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● Freud’s Mistress
By Karen Mack and Jennifer Kaufman Amy Einhorn Books/Putnam, $25, 368 pages
Out July 9
It’s officially a trend: Several recent novels, including “Loving Frank,” “The Paris Wife” and “Z,” have offered fictional versions of doomed real-life romances involving creative types besotted by women or drink or both. In “Freud’s Mistress,” co-authors Karen Mack and Jennifer Kaufman take the conceit a half-step further, fleshing out recently discovered (but still disputed) evidence of a liaison between Sigmund Freud and his sister-in-law, Minna Bernays. The setting is fin-de-siècle Vienna, a place of high intellectual ferment where Freud pioneered his theories about sexuality and the unconscious mind.
● The Love Affairs of Nathaniel P.
By Adelle Waldman
Henry Holt & Co., $25, 256 pages Out July 16
Brooklyn-based Adelle Waldman’s debut novel follows the adventures of a rising young Brooklyn literary star as he stumbles from conquest to conquest. A satire of both the contemporary literary scene and the contemporary male mind, this novel may be one you hate to love, or love to hate.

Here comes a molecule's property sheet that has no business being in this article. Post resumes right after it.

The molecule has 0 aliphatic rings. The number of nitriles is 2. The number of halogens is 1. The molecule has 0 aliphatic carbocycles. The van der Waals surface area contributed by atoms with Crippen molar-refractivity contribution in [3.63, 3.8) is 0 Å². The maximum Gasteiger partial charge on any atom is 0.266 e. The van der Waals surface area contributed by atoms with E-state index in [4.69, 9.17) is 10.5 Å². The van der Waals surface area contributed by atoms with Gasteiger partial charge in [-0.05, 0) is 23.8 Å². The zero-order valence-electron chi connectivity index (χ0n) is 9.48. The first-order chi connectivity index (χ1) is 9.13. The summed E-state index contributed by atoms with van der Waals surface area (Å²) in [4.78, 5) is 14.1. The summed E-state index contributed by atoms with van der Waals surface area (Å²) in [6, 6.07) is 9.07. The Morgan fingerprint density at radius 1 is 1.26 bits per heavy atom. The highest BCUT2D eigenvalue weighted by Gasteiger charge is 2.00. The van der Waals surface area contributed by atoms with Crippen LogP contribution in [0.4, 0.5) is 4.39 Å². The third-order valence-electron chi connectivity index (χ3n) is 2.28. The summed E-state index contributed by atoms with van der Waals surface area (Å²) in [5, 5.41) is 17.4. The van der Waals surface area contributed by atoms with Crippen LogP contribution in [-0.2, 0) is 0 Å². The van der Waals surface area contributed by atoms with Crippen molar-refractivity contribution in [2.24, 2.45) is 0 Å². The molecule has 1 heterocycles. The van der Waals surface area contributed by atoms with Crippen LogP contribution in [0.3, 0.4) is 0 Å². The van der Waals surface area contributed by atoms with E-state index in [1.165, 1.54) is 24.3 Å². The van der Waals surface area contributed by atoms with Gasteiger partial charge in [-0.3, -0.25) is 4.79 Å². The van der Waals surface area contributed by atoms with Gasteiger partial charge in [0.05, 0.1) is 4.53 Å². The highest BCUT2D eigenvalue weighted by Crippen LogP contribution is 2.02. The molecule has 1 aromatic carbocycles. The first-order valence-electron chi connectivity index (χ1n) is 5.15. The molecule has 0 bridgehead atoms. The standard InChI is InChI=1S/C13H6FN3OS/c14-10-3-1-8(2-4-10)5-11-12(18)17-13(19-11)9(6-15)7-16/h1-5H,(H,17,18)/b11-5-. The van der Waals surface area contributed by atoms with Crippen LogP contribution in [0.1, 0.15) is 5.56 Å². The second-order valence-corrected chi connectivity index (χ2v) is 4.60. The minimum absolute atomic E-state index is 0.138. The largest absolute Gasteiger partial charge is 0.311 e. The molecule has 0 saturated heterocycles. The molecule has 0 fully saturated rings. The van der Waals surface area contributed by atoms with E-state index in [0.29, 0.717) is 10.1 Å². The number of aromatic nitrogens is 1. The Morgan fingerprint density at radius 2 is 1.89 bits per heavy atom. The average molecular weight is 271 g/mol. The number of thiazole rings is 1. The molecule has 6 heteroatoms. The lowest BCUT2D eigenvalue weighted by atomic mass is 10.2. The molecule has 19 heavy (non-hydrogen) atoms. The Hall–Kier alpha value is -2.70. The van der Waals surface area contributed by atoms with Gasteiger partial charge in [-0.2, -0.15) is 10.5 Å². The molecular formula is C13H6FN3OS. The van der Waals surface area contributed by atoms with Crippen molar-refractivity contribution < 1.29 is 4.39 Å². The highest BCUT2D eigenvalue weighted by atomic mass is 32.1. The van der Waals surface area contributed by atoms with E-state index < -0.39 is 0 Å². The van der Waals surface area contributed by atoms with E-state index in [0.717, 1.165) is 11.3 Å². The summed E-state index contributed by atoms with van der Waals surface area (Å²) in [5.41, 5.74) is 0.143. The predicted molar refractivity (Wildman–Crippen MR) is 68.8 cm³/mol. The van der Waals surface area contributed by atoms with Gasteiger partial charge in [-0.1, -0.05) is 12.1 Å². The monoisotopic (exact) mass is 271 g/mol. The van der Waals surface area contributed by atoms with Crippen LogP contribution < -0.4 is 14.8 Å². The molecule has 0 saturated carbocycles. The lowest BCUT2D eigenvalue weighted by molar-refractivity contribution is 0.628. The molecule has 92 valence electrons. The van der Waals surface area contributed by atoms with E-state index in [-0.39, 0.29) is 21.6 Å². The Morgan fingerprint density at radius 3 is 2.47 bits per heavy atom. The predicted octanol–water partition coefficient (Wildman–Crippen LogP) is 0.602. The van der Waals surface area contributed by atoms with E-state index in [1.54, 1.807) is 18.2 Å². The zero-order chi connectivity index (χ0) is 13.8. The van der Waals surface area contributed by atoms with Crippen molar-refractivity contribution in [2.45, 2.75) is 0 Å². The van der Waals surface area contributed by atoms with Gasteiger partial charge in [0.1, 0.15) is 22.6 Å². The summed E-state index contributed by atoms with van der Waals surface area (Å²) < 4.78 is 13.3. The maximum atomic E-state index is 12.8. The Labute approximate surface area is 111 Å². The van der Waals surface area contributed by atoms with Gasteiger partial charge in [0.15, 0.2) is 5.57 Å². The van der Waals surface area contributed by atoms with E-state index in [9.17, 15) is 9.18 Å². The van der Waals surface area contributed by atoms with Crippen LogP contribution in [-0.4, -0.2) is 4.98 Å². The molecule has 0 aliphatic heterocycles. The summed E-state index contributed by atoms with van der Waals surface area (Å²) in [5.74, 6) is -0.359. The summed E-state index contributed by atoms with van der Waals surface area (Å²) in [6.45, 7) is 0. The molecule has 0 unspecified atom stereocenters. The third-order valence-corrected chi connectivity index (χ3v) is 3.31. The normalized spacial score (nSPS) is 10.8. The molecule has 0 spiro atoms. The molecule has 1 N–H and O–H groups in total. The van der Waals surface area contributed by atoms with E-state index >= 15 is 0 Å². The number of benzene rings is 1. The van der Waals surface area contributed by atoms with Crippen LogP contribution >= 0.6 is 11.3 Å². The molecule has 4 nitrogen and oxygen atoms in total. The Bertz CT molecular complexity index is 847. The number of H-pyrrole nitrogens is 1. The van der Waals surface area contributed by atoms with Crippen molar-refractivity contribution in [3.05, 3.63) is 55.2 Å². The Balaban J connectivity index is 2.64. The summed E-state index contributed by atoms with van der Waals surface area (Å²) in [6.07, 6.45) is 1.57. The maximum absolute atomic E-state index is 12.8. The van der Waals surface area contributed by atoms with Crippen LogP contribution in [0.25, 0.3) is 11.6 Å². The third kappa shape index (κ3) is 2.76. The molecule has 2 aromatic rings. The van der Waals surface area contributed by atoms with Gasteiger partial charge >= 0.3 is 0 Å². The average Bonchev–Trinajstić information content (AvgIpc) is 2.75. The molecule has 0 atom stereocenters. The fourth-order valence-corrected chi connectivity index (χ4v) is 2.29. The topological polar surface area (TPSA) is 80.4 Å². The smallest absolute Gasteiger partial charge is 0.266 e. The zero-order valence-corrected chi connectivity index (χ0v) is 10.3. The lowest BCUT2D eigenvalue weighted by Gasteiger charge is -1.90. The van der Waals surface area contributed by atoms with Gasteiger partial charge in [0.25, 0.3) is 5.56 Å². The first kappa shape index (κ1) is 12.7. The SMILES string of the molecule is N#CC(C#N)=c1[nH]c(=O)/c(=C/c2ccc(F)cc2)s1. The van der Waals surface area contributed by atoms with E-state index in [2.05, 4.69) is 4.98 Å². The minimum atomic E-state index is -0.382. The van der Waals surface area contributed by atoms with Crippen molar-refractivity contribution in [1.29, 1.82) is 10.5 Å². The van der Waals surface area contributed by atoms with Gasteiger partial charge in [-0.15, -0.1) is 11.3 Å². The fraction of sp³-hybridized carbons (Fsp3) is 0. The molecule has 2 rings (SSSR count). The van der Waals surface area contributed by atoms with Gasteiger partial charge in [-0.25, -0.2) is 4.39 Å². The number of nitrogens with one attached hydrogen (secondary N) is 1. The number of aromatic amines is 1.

● Last Car Over the Sagamore Bridge
By Peter Orner
Little, Brown and Co., $25, 224 pages
Out August 6
This is the second short-story collection by the novelist Peter Orner, with memories and the importance of storytelling as themes. Orner’s work has been compared with Saul Bellow’s (in part for its Chicago settings), and The New York Times called Orner “the publishing equivalent of a character actor,” someone who is revered by industry insiders and deserves to be better known.
By Jillian Cantor
Riverhead Books, $16, 352 pages
Out September 3
What if Anne Frank’s elder sister, Margot, hadn’t died of typhus in the Bergen-Belsen concentration camp? What if she had instead escaped to Philadelphia, become a legal secretary and assumed the name Margie Franklin to cloak her Jewish identity and European roots? That’s the intriguing counterfactual premise of Jillian Cantor’s novel, “Margot,” in which the growing popularity of Anne Frank’s diary obliges the novel’s eponymous protagonist to confront her past.